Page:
By Joel Warner
By Michael Roberts
By Alan Prendergast
By Michael Roberts
By Michael Roberts
By Amber Taufen
By Patricia Calhoun
By William Breathes
Denver police chief Tom Sanchez was nowhere to be seen in footage of the February 8 news conference where Mayor Wellington Webb officially handed him his hat and showed him the door -- but he'd gotten plenty of television face time just a couple of days earlier.
Not that he necessarily enjoyed it.
Yep, Sanchez had been the star of the show during Channel 4's newscasts on February 6, which was, conveniently, the beginning of 2000's first ratings, or sweeps, month. In a package by reporter Brian Maass, Sanchez was seen moving through Denver International Airport a day earlier alongside several high-ranking Denver police officials (division chiefs Gerry Whitman and Mary Beth Klee and deputy chief David Abrams) and a gaggle of family members eager to board a plane that would jet them to sunny Hawaii for five fabulous, fun-filled days.
There was a business reason for this jaunt, of course: specifically, a meeting of the Major Cities Police Chiefs Association that was to begin Monday. But the conference only lasted three days, leaving two more for pleasure -- and nothing could be more pleasurable than spending the better part of a February week in America's vacation paradise. The timing may have seemed a little suspect: After all, Sanchez and company were departing one short day after DPD officer Joseph Bini was charged with providing false information to obtain a particularly unfortunate search warrant -- one that resulted in a no-knock raid at the wrong house last September in which an innocent man, Ismael Mena, was killed. But the trip had been on the schedule for ages. It would be foolish to cancel the whole shebang for the sake of appearances. Wouldn't it?
Wrong. The morning after Maass's story, a banner headline reading "Chief Off to Hawaii" jumped from the cover of the Rocky Mountain News, and things got worse after that, with the other local TV stations and talk-radio yakkers like the Denver cops' favorite whipping boy, Peter Boyles, pouring lighter fluid on the blaze. In an attempt to control the heat, the Webb administration called Sanchez home on February 7, and by the following evening, the chief was toast. The mayor insisted, amid overwhelming evidence suggesting otherwise, that the Hawaii excursion was not a factor in his decision, and he studiously avoided using a certain F-word in his remarks at the February 8 news conference. But the News was under no such constraints. "Sanchez Fired," its front page screamed.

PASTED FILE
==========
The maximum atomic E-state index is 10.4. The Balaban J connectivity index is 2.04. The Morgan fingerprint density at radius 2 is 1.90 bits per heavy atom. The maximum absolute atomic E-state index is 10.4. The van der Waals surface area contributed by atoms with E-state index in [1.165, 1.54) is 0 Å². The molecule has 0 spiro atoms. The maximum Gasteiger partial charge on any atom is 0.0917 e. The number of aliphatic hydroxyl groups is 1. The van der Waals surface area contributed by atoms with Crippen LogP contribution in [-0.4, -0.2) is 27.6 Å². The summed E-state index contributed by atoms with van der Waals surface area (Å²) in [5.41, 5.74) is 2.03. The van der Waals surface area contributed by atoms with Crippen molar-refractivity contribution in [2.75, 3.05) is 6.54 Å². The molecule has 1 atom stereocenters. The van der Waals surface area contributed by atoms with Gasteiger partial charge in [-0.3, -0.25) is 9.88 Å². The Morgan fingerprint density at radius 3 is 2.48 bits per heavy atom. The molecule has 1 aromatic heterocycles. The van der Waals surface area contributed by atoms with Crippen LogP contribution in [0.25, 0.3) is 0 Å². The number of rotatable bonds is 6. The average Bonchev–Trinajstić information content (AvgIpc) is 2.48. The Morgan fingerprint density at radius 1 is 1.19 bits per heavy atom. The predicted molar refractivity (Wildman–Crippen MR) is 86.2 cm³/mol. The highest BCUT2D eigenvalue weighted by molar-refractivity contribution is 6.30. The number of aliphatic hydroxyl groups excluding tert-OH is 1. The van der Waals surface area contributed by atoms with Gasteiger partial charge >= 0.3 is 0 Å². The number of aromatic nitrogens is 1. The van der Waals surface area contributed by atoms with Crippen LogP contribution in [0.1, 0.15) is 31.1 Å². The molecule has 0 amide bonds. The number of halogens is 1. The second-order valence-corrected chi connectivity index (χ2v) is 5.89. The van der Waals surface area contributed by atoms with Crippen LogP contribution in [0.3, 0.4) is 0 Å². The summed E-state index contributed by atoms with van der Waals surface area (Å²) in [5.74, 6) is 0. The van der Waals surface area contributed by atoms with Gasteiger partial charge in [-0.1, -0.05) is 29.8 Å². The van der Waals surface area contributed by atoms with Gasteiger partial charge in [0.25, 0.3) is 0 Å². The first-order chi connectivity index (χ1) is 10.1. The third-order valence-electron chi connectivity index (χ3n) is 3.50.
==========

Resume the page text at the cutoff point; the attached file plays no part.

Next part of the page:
Almost immediately after the chief's sentence was announced, city officials began to insinuate that the press had put a hit out on Sanchez. Regarding Maass's report, Denver manager of safety Butch Montoya, whom critics such as city councilman Ted Hackworth would like to see disapppeared as well, was quoted in the News as saying, "I didn't anticipate that there would be hidden cameras at DIA that would create a sinister atmosphere" -- a remark that might have carried more weight had Montoya not been the former news director at Channel 9, where he oversaw more hidden-camera extravaganzas than Allen Funt (remember Paula Woodward's mid-'90s exposé of alleged slackers at the city's department of public works?). Andrew Hudson, the mayor's spokesman, shares some of Montoya's opinions and expresses himself so passionately that he almost seems to be blaming the press for making Webb fire Sanchez. "I think there are certain reporters who are putting Chief Sanchez's head as a trophy above their mantle," he says.
Local journalists see such characterizations as missing the point. Many of those contacted by Westword (some speaking anonymously, others using their names) believe the bad publicity that dogged Sanchez throughout his eighteen months as chief was exacerbated by his inability to communicate effectively with the media and, by extension, the citizenry at large. Furthermore, they think that the department as a whole, which has never been regarded as an open book, screwed on the lid even tighter during Sanchez's watch, restricting information and access in ways that often resulted in mistrust, bad feelings and, perhaps, more negative stories than there might have been otherwise. Finally, they argue that the current department seems clueless when it comes to public relations. Considering all that, they imply, the person most responsible for what happened to Tom Sanchez was...Tom Sanchez.
Even Sanchez's supporters concede that he was not particularly smooth when confronted with cameras and microphones. According to Detective Virginia Lopez, one of the department's three public information officers, or PIOs, "The chief was more oriented toward going out there, getting the job done and doing it right. He thought that was more important than trying to smile and shake hands when people have shown that they'll be your friends when things are going right but they'll turn on you when they go wrong."
This standoffishness was even more obvious when contrasted with the manner of Sanchez's predecessor, Dave Michaud, who was widely viewed as likable and accessible. "Chief Sanchez wasn't a really open, media-type person like Chief Michaud was," notes John Wyckoff, who'd been a PIO for a dozen years prior to his transfer to another departmental post in March 1999. (He's currently the spokesman for the Denver Police Protective Association, which sometimes finds itself in an adversarial relationship with police administration.) "And no chief will be successful if they don't cooperate and make themselves available to the media."